Job stress, cigarette smoking and cessation: The conditioning effects of peer support

Mina Westman*, Dov Eden, Arie Shirom

*Corresponding author for this work

Research output: Contribution to journalArticlepeer-review

Abstract

Relationships between questionnaire measures of job stress and smoking intensity (SI) and cessation were studied among 560 disease-free smoking males and 310 quitters all members of 22 kibbutzim. The main-effect hypothesis that stress is positively related to SI and negatively to cessation received some support in correlational and multiple regression analyses for the entire sample. Hours of work, work addiction, lack of influence, intrinsic impoverishment and lack support were positively associated with SI. Conflict, responsibility, hours of work, low status, lack of influence and harsh working conditions were negatively associated with cessation. When peer support was dichotomized into low and high, we found that persons reporting low support smoked significantly more than those who reported high support. Seeking effects of both hours of work and support on SI, we found additive main effects but no interaction effect. The average number of cigarettes smoked by people who worked less than 8 hours and reported high support was 17, whereas people who worked more than 8 hours and reported low support smoked an average of 22 cigarettes a day. The buffering effect of support on the relationship between stress and both SI and cessation of smoking was examined by means of interaction analysis. No buffer effect was evident for SI. However, for respondents reporting low support more job stressors were negatively related to cessation than among those reporting high support, confirming the support-buffer hypothesis that social support may be measurement of support are discussed. We conclude with the hypothesis that social support may be detrimental to the smoker, depending on the smoking attitudes and behaviors of the 'supportive' others.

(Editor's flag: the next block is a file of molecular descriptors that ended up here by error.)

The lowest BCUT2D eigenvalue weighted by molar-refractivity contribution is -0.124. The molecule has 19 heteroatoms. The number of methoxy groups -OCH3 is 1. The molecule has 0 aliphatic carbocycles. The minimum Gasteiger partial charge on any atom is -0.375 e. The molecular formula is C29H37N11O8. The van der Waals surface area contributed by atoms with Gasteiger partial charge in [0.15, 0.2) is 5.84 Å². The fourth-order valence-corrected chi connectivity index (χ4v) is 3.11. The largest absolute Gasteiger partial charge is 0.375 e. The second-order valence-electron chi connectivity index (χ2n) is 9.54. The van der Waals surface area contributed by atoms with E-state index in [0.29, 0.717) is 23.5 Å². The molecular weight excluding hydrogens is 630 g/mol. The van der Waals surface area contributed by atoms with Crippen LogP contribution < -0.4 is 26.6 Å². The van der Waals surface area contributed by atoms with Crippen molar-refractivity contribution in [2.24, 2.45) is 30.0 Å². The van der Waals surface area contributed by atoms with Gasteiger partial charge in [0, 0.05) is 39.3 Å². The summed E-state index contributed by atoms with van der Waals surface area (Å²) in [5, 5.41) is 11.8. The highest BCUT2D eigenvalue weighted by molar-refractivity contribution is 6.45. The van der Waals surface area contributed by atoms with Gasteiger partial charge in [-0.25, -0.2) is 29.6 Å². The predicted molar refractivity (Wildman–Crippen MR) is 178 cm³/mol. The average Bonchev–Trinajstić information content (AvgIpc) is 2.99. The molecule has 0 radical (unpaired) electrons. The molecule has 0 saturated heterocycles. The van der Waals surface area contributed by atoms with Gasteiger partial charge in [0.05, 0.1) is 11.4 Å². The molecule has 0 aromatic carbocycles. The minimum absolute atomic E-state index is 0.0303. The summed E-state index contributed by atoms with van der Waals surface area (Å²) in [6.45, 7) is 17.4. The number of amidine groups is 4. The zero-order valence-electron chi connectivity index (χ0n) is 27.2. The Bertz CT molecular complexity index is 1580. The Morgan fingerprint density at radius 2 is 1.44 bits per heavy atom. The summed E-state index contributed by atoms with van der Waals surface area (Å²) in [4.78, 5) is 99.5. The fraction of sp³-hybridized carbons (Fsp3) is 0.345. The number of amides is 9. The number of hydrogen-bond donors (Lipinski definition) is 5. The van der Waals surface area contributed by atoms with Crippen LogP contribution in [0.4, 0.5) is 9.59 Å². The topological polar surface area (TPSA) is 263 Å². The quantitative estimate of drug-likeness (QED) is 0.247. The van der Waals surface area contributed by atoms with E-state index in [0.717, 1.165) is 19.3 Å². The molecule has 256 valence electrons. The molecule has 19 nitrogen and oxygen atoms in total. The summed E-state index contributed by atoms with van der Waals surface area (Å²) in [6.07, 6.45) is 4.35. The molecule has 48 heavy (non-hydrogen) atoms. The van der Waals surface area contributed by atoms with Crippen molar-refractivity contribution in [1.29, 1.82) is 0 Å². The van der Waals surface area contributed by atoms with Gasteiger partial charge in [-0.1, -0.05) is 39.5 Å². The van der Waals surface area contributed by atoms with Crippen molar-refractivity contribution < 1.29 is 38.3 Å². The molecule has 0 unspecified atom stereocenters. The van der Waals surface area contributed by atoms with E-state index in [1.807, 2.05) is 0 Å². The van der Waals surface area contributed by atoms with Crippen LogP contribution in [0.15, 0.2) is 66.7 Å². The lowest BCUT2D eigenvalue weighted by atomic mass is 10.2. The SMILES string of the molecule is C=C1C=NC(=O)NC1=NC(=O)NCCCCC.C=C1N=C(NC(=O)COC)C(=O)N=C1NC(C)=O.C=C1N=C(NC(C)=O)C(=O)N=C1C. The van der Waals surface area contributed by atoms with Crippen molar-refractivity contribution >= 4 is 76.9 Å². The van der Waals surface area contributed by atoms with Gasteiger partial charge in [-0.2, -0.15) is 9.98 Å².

Original languageEnglish
Pages (from-to)637-644
Number of pages8
JournalSocial Science and Medicine
Volume20
Issue number6
DOIs
StatePublished - 1985

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